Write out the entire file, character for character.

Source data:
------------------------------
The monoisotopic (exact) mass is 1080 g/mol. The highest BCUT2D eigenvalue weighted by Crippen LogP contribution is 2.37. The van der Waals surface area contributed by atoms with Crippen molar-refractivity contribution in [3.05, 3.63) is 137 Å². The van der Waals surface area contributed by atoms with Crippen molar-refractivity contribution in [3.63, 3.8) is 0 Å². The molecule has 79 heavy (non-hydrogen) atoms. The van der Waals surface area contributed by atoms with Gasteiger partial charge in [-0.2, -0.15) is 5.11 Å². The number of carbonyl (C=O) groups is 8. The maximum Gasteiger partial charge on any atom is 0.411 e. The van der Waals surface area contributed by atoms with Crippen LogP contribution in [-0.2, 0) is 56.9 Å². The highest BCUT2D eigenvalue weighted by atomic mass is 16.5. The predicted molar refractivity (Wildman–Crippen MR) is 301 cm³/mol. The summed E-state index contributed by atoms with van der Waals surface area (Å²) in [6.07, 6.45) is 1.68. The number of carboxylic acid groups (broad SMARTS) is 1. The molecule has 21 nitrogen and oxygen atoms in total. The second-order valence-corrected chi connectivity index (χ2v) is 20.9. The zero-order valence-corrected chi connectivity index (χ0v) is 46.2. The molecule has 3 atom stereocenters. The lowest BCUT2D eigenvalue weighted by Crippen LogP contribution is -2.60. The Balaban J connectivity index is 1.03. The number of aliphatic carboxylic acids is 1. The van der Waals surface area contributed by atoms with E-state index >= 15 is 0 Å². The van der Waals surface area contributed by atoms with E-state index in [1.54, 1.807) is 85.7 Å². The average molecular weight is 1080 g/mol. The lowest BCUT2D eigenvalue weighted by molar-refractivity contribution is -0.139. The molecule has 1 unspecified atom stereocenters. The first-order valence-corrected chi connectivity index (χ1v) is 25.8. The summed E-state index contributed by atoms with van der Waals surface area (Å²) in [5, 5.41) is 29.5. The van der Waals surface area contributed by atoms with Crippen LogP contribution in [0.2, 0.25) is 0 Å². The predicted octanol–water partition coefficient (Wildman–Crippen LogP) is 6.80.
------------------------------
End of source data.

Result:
The monoisotopic (exact) mass is 1080 g/mol. The highest BCUT2D eigenvalue weighted by Crippen LogP contribution is 2.37. The van der Waals surface area contributed by atoms with Crippen molar-refractivity contribution in [3.05, 3.63) is 137 Å². The van der Waals surface area contributed by atoms with Crippen molar-refractivity contribution in [3.63, 3.8) is 0 Å². The molecule has 79 heavy (non-hydrogen) atoms. The van der Waals surface area contributed by atoms with Gasteiger partial charge in [-0.2, -0.15) is 5.11 Å². The number of carbonyl (C=O) groups is 8. The maximum Gasteiger partial charge on any atom is 0.411 e. The van der Waals surface area contributed by atoms with Crippen LogP contribution in [-0.2, 0) is 56.9 Å². The highest BCUT2D eigenvalue weighted by atomic mass is 16.5. The predicted molar refractivity (Wildman–Crippen MR) is 301 cm³/mol. The summed E-state index contributed by atoms with van der Waals surface area (Å²) in [6.07, 6.45) is 1.68. The number of carboxylic acid groups (broad SMARTS) is 1. The molecule has 21 nitrogen and oxygen atoms in total. The second-order valence-corrected chi connectivity index (χ2v) is 20.9. The zero-order valence-corrected chi connectivity index (χ0v) is 46.2. The molecule has 3 atom stereocenters. The lowest BCUT2D eigenvalue weighted by Crippen LogP contribution is -2.60. The Balaban J connectivity index is 1.03. The number of aliphatic carboxylic acids is 1. The van der Waals surface area contributed by atoms with E-state index >= 15 is 0 Å². The van der Waals surface area contributed by atoms with E-state index in [1.54, 1.807) is 85.7 Å². The average molecular weight is 1080 g/mol. The lowest BCUT2D eigenvalue weighted by molar-refractivity contribution is -0.139. The molecule has 1 unspecified atom stereocenters. The first-order valence-corrected chi connectivity index (χ1v) is 25.8. The summed E-state index contributed by atoms with van der Waals surface area (Å²) in [5, 5.41) is 29.5. The van der Waals surface area contributed by atoms with Crippen LogP contribution in [0.2, 0.25) is 0 Å². The predicted octanol–water partition coefficient (Wildman–Crippen LogP) is 6.80.